Living in Chicago, I walk past countless people begging on the streets. They are a kind of living sacrifice offered up in the name of our flourishing in “first-world” culture—the result of our worship of capitalism, hyper-consumption, and convenience. We are disingenuous about such sacrifices, failing to take full ownership of the creation of poverty. Those who are homeless are not homeless because they do not have money; they are homeless because no one loves them. The Harga have no poverty within their community, nor do they colonize and cripple other societies in order to support their own way of life. Similarly, the bulls of the corrida live an incredibly good life on the ranch before they die: the Spanish ganaderia system ensures this. Such bulls avoid the fate of continual suffering and deprivation forced on other animals by virtually all other civilized industries that slaughter these beings for human use. The suicide-death of Dani’s sister in Midsommar is not sacred—and cannot be good—because she lived a sad life up until that point. Committing the tragic murder of her parents before taking her own life, Dani’s life ends as it was lived, and more souls are offered up as unwilling sacrifices in the name of perpetuating the sorry state of modern civilized life. Compare this to the ritual suicide of the two elderly Harga who jump from a cliff while surrounded by friends and family. Though violent and shocking for the viewer, this is a different kind of death—one that is perhaps worth “celebrating”—precisely due to the quality of life the Harga couple had prior to their end.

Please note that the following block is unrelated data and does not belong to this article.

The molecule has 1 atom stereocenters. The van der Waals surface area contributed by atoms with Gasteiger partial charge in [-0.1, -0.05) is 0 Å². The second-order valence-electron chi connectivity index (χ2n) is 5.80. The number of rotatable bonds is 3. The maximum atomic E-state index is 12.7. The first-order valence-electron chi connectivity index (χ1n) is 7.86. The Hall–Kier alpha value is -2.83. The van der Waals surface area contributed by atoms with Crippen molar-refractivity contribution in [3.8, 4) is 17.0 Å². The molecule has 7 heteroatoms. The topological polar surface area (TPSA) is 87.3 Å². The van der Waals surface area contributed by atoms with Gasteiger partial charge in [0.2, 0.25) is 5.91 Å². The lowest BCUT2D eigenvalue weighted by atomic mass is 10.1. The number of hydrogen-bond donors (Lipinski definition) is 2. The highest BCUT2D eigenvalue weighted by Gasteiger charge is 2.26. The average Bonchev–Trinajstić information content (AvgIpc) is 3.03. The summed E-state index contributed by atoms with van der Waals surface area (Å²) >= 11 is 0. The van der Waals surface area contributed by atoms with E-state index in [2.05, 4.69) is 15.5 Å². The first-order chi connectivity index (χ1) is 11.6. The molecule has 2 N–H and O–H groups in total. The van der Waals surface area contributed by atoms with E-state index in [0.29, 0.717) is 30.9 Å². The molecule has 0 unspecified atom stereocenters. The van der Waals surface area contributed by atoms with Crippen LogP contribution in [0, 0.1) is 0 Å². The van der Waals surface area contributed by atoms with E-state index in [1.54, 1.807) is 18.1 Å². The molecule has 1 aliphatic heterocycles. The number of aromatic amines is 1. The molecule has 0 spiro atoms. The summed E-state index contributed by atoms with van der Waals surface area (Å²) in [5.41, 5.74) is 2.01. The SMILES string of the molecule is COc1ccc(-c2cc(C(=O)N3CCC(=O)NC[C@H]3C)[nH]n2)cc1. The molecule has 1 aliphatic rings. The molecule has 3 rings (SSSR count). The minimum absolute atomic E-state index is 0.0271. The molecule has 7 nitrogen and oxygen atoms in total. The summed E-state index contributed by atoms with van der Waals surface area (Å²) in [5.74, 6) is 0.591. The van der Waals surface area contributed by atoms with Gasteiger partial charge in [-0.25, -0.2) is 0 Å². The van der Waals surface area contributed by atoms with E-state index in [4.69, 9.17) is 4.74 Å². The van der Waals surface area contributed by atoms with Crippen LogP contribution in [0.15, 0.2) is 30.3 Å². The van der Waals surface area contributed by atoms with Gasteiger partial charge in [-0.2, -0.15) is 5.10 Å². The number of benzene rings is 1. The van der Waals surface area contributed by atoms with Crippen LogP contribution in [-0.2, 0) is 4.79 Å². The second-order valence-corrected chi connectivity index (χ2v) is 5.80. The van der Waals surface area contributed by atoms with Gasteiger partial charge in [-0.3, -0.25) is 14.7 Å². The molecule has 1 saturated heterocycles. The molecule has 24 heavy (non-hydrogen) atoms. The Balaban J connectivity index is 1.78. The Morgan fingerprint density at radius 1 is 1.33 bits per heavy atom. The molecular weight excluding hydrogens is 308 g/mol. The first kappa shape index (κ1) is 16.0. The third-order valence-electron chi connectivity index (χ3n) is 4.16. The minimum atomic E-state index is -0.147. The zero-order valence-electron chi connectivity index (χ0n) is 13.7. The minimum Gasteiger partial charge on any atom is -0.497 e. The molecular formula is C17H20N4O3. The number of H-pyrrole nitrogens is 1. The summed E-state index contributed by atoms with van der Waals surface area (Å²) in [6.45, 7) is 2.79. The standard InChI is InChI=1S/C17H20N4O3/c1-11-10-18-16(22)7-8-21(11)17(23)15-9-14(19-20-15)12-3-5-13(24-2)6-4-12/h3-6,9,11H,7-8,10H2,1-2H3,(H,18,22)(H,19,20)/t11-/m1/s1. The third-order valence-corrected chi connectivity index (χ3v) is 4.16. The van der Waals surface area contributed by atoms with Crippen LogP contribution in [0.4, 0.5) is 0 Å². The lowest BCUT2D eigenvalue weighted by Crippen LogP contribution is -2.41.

If at least some killing is necessary for life, whom should we kill? No particular animal or plant has to die for me, but someone must die, and I (or others on my behalf) have to make that impossible choice. This is an existential crisis worth pondering for a moment. New life needs space in the environment; new animal and human life will need to eat some of the life that already exists. Someone must step aside, and someone must be killed for food. No particular being must die in either case, and this open-endedness to the killing adds an almost unbearable moral weight to the choice we face when deciding who will be sacrificed in order to promote our own existence. In contemporary American civilization, we do not choose to kill a human or a domestic animal, so we go “outside” our community to do the killing. We outsource the sacrifice (and thus never see it as a sacrifice). Just as I would never allow someone close to me to work in the conflict-zone mines of the Congo excavating raw materials for computers, but passively accept that other human beings are doing so as I type this essay on my laptop, I also do not eat meat and yet do countless other things that end up destroying the very animals for whom I claim to have compassion. It is a tough reality to face. A nameless, but individual carrot is a living being that dies for my salad. That’s bad enough. But on top of this, the food industry (i.e., farming, transportation, etc.) that makes the carrot’s life and death possible for me also ends up killing a lot of collateral animals along the way. It is death all of the way down and in every direction. Choices about life and death are being made, but the choices are, in essence, far away from me and so I can ignore them, wash my hands of them, and never feel I have to sacrifice anything—anyone—close to me.